While the Great Resignation’s impact on office-using industries is more subdued relative to other sectors, it’s still a factor to contend with. As office-using employees return to the office on a more regular basis, turnover could rise if people are unhappy with their employer’s policies or in-person experiences.

Though raising wages helps, it is not the only factor, as some of the industries posting the largest wage gains are also experiencing high quit rates. Below are five areas employers can proactively focus on to attract and retain talent during the Great Resignation:

1. Address the evolving needs of employees
The pandemic pushed companies to become more employee-centric. Employers should continue fostering this shift, monitoring how their employees’ needs evolve as the post-pandemic world takes hold. The U.S. Census Household Pulse Survey reported that the main reasons people left their jobs were child care, fear of COVID-19, early retirement and not wanting to work. The latter reasons, especially those not wanting to work, remain elevated likely because of burnout, lifestyle changes or vaccine mandates. Enticing this cohort back to the labor force and ensuring more don’t leave can be influenced by organizations’ policies and actions in the coming months and years.

Figure 6: Household pulse survey: Why people are not working

Source: U.S. Census Household Pulse Survey, January 2022.

2. Embrace flexibility and communicate policy changes
During the pandemic, office-using employees established remote working routines that may be challenging to change. Most workers now prefer flexibility with where and when they work, and 87% of large companies have embraced hybrid work as a way forward, according to CBRE’s 2021 Global Occupier Survey. With this next normal approaching as the pandemic seemingly recedes, companies that support and communicate their flexible policies, and create a culture to support them, will be better positioned to attract and retain talent. This is uncharted territory, so malleable workplace policies are considered a best practice for now.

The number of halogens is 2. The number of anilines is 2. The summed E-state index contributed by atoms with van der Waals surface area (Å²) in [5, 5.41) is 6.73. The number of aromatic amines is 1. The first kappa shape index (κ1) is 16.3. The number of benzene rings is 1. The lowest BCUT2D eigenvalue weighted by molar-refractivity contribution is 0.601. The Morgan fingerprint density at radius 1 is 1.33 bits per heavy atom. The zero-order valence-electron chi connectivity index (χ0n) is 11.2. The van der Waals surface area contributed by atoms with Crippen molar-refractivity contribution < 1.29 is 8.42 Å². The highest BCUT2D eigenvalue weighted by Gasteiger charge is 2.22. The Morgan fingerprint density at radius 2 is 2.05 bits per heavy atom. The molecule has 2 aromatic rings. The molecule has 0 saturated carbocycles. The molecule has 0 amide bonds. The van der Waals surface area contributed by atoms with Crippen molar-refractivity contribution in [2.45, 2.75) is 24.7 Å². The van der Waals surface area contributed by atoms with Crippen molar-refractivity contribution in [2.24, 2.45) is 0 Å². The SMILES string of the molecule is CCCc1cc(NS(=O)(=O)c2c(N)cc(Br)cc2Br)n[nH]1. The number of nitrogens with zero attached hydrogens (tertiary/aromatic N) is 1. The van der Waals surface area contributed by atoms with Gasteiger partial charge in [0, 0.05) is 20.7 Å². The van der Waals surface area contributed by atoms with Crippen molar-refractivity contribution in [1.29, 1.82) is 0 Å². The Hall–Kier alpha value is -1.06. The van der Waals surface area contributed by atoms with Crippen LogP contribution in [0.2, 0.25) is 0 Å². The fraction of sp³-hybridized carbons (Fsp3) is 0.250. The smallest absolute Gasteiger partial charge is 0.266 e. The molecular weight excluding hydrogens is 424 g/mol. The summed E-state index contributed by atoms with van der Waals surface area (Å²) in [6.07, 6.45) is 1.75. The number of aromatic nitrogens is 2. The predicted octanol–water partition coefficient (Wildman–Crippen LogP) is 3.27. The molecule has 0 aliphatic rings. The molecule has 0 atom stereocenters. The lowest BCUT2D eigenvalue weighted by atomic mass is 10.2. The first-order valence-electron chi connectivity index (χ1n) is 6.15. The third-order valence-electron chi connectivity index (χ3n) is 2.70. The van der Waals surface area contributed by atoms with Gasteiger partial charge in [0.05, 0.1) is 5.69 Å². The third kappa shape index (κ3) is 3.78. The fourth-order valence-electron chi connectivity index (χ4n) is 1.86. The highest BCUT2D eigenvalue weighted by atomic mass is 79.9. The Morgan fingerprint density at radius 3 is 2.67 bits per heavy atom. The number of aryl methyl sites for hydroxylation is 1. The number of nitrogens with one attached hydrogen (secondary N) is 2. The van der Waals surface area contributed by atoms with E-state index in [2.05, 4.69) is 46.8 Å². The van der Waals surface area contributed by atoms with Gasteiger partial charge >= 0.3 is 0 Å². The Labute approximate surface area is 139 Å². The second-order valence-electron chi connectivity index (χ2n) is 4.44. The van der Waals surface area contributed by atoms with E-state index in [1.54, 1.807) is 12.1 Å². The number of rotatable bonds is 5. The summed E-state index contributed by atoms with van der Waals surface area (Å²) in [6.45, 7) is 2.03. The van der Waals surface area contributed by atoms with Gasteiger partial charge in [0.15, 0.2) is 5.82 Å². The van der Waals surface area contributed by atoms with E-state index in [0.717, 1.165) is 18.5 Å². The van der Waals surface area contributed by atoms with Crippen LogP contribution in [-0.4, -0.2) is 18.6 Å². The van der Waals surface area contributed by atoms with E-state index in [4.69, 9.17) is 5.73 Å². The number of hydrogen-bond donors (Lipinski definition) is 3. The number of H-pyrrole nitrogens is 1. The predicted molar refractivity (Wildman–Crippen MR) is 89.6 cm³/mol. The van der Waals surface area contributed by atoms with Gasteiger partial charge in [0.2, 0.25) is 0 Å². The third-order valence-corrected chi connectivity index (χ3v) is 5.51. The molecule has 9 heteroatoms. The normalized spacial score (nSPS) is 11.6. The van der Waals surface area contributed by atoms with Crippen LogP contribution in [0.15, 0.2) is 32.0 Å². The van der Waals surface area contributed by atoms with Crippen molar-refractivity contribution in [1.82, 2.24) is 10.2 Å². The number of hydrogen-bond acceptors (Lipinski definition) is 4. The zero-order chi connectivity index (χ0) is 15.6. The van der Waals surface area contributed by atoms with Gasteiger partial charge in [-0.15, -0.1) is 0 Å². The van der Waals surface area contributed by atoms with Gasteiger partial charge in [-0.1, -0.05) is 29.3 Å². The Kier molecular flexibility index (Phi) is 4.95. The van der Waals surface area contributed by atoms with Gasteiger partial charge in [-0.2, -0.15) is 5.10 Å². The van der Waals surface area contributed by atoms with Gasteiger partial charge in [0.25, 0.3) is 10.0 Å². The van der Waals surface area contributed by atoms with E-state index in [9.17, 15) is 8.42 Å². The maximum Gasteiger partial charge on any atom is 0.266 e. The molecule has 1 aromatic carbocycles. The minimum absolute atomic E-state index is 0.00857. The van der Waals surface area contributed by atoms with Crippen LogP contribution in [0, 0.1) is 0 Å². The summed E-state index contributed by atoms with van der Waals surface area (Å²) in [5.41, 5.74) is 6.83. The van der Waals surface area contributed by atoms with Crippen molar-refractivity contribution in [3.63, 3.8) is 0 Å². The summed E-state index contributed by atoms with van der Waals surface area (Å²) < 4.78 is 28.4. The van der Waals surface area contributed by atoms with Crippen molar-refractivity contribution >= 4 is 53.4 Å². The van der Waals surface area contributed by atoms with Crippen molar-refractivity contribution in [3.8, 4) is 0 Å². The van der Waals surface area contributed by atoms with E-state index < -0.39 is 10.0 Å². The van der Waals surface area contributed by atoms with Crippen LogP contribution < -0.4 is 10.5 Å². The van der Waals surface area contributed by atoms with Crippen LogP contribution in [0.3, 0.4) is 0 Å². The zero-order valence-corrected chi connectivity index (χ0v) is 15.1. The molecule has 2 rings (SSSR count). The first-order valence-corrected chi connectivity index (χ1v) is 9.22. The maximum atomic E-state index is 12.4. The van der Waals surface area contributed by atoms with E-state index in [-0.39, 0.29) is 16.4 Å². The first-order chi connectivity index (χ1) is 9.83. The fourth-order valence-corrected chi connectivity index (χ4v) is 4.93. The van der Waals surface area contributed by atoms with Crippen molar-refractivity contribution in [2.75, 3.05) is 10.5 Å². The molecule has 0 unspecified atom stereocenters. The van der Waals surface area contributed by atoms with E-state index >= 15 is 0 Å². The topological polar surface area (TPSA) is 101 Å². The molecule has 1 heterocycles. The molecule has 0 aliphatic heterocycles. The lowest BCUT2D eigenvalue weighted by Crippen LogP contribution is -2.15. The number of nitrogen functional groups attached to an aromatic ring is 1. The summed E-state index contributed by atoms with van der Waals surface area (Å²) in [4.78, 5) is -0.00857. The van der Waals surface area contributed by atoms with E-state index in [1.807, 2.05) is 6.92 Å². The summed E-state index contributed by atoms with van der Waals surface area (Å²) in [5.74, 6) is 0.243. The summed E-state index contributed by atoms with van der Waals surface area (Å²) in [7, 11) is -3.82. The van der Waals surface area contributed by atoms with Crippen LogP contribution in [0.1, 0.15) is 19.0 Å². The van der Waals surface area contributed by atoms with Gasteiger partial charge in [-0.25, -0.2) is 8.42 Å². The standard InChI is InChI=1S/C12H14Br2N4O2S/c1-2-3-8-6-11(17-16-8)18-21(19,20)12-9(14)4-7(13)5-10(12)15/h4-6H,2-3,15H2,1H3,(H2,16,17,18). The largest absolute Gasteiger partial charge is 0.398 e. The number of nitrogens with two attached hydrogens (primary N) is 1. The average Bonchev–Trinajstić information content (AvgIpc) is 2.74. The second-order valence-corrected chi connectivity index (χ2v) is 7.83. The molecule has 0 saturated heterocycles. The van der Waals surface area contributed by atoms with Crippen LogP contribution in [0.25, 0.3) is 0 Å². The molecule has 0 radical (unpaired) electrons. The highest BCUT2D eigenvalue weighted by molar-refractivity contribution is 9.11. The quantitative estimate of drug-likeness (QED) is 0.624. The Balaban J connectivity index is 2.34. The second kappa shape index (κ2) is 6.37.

3. Review design principles considering the new purpose of the office
Supporting a more hybrid workforce means the office will be used differently by employees. While desk sharing, increased collaboration space, enhanced video conferencing and wellness amenities are hallmarks of new space design, implementation varies widely based on each company’s needs. Taking time to understand peoples’ work habits and activities while in the office, and designing space accordingly, can help ensure a happy, engaged and productive workforce. While transformation efforts may take time to implement, introducing small changes as workers return, like employee wellness initiatives and networking events, can set the right tone.

4. Foster a community and culture that transcends physical or virtual space
As hybrid becomes the new norm, finding creative ways to keep employees connected and engaged in virtual and physical spaces will benefit occupiers as they combat the “detached worker” dilemma. People hired and onboarded away from the workplace missed out on the spontaneous and organic interactions and relationship-building that often take place in the office. Managers also found it difficult to onboard and train workers virtually. Detached workers are more likely than happy and engaged workers to search for other job opportunities, leading to higher turnover, which is costly for organizations.

5. Test new markets for talent
Tightening labor conditions and the migration of talent to other regions by people seeking a better work-life balance will push occupiers to reassess their office portfolios. Organizations will locate their offices where their employees live and in new markets poised for growth. Over the next several years, cities in the South and Mountain West benefiting from domestic in-migration are set to see higher labor force growth. Meanwhile, major, high-cost cities are poised to experience weaker growth, especially if immigration—a demographic growth driver for such markets—remains weak. This shift will be beneficial for Sunbelt office markets with a growing industry mix.

Figure 7: Labor force growth by market, 2022-2030 CAGR

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*San Francisco's labor force declined by 4.6% during 2020, compared to 1.7% for the U.S. overall. The sturdy outlook for labor force growth during 2030 is driven by the assumption that the city's labor force will revert to long-term trends, as many people who left the city return.
Source: Oxford Economics, December 2021.